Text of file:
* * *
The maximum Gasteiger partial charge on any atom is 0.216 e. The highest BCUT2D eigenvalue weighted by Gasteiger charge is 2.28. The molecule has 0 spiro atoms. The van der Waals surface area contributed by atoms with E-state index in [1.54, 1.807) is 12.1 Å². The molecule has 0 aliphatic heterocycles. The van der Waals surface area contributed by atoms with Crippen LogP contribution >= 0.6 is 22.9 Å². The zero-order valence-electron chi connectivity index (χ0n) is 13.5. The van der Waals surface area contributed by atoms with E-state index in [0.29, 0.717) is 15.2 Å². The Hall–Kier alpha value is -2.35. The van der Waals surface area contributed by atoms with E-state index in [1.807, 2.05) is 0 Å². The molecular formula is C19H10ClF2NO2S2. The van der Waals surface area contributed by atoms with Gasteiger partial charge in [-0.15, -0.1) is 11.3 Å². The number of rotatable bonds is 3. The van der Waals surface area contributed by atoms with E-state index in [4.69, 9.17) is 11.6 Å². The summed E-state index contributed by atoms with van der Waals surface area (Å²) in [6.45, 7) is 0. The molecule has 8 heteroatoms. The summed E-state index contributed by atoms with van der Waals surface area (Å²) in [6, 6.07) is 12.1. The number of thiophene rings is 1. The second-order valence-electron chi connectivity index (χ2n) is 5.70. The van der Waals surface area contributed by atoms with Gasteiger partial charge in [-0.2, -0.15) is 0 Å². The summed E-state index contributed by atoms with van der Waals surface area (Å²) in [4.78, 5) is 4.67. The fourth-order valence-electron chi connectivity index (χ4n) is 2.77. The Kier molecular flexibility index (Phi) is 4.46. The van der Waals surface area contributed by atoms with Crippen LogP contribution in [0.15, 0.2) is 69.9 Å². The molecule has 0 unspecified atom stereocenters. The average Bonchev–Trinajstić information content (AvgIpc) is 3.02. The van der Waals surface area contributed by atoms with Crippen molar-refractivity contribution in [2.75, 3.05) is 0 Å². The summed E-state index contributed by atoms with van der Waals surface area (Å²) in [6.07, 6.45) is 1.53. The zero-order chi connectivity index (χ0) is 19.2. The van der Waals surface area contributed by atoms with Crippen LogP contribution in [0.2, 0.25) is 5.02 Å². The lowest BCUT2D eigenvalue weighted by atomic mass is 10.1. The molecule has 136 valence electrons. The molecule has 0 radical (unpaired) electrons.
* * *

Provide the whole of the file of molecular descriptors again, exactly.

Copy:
The maximum Gasteiger partial charge on any atom is 0.216 e. The highest BCUT2D eigenvalue weighted by Gasteiger charge is 2.28. The molecule has 0 spiro atoms. The van der Waals surface area contributed by atoms with E-state index in [1.54, 1.807) is 12.1 Å². The molecule has 0 aliphatic heterocycles. The van der Waals surface area contributed by atoms with Crippen LogP contribution >= 0.6 is 22.9 Å². The zero-order valence-electron chi connectivity index (χ0n) is 13.5. The van der Waals surface area contributed by atoms with E-state index in [0.29, 0.717) is 15.2 Å². The Hall–Kier alpha value is -2.35. The van der Waals surface area contributed by atoms with E-state index in [1.807, 2.05) is 0 Å². The molecular formula is C19H10ClF2NO2S2. The van der Waals surface area contributed by atoms with Gasteiger partial charge in [-0.15, -0.1) is 11.3 Å². The number of rotatable bonds is 3. The van der Waals surface area contributed by atoms with E-state index in [4.69, 9.17) is 11.6 Å². The summed E-state index contributed by atoms with van der Waals surface area (Å²) in [6.45, 7) is 0. The molecule has 8 heteroatoms. The summed E-state index contributed by atoms with van der Waals surface area (Å²) in [6, 6.07) is 12.1. The number of thiophene rings is 1. The second-order valence-electron chi connectivity index (χ2n) is 5.70. The van der Waals surface area contributed by atoms with Gasteiger partial charge in [-0.2, -0.15) is 0 Å². The summed E-state index contributed by atoms with van der Waals surface area (Å²) in [4.78, 5) is 4.67. The fourth-order valence-electron chi connectivity index (χ4n) is 2.77. The Kier molecular flexibility index (Phi) is 4.46. The van der Waals surface area contributed by atoms with Crippen LogP contribution in [0.15, 0.2) is 69.9 Å². The molecule has 0 unspecified atom stereocenters. The average Bonchev–Trinajstić information content (AvgIpc) is 3.02. The van der Waals surface area contributed by atoms with Crippen molar-refractivity contribution in [2.75, 3.05) is 0 Å². The summed E-state index contributed by atoms with van der Waals surface area (Å²) in [6.07, 6.45) is 1.53. The zero-order chi connectivity index (χ0) is 19.2. The van der Waals surface area contributed by atoms with Crippen LogP contribution in [0.2, 0.25) is 5.02 Å². The lowest BCUT2D eigenvalue weighted by atomic mass is 10.1. The molecule has 136 valence electrons. The molecule has 0 radical (unpaired) electrons.